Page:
The burden of regulation

3 March 2015

Picture the scene. It is 4.51pm on New Year’s Eve 2014. Families up and down the country are preparing to welcome in 2015 with good cheer. All of a sudden, they receive a tweet from the Minister of State for Business and Enterprise with the announcement: “Today we can confirm we’re the first Government in modern times to reduce the burden of domestic regulation.”

This is surely a fantastic achievement. The burden of regulation on private enterprise has been a running sore for decades. As far back as 1948 the President of the Board of Trade Harold Wilson announced a “bonfire of controls” following recommendations from “outside investigators” brought in, according to a report in the Manchester Guardian, because “the Board of Trade was too busy to work out how controls could be scrapped, even when it thought they were no longer necessary.”

And yet a cynical observer might query both the timing of the Minister’s tweet and his use of the qualifier “domestic”. After all, it was the Prime Minister David Cameron himself, who three years earlier pledged to lead “the first government in modern history to leave office having reduced the overall burden of regulation”. The overall burden of regulation, not the burden of domestic regulation.

Is our cynic right to quibble about such detail? According to a new report out today by the Regulatory Policy Committee (RPC), the answer is an unequivocal yes. Originally set up by Gordon Brown, the RPC was given new and tougher powers by the Coalition Government to scrutinise government regulation. Its report, which summarises all of the regulatory changes made in this Parliament, concludes that far from reducing the burden of regulation the Coalition has in fact increased the cost of regulation by at least £460 million.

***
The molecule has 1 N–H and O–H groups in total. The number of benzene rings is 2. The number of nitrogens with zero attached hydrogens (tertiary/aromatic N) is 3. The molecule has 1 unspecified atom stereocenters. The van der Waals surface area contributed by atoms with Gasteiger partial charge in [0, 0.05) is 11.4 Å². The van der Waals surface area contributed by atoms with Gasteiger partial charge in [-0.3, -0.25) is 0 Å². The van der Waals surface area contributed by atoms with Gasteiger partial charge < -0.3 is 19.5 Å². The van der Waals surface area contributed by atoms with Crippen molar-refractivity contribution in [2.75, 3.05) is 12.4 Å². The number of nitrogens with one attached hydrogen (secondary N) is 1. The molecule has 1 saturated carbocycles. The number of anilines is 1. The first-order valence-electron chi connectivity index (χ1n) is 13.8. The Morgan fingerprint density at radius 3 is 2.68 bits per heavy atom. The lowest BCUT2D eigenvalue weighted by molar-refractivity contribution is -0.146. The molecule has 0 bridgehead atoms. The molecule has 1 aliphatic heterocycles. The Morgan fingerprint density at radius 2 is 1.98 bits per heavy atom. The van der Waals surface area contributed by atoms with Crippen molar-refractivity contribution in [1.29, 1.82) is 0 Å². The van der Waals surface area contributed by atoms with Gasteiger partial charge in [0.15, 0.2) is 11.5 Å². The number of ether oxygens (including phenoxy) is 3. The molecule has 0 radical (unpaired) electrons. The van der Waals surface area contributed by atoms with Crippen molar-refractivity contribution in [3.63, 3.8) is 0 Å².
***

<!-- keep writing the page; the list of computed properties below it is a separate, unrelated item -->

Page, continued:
To understand why the Government believes it has cut regulation while its own watchdog does not, you need to dig deep into the byzantine world of government regulation. First of all, there is the set of rules the Government imposes on itself to measure the cost of a particular subset of regulations. Originally called “One-in, One-out”, now called “One-in, Two-out”, these rules cover those areas of business regulation where the Government would like to see the cost of new regulation offset by savings from deregulation. The rules themselves are somewhat opaque and the RPC report rightly criticises the Government for making various unpublished changes to the rules.

However, the rules only capture a proportion of the total regulation on UK business. To meet the Prime Minister’s pledge, the Government must also reduce the absolute cost of business regulation in areas outside the One-in, Two-out regime. Yet, by the RPC’s reckoning, the £2.2 billion savings made under One-in, Two-out over the course of this Parliament have been more than offset by almost £2.7 billion of regulations made elsewhere.

The One-in, Two-out regime covers most (but by no means all) domestic regulation and this is where the Minister rests his claim to have reduced regulation. Yet the apparent £2.2 billion saving may not be all that it appears. In Reform’s report last December, The burden of regulation, we identified a number of problems with the way that the Government has chosen to apply the One-in, Two-out rules.

Yet, if the Minister was perhaps a touch over-optimistic in his New Year’s Eve message to the nation, it is definitely not because the Government has failed to put its best endeavours into tackling regulation. Indeed it is probably fair to say that the Coalition has been more thoroughgoing than any of its predecessors in seeking to reduce the burden of regulation. The challenge for its successor must be to continue the battle against excessive regulation, to give its full support to its independent Regulatory Policy Committee – and to avoid making grandiose pledges that it cannot deliver.



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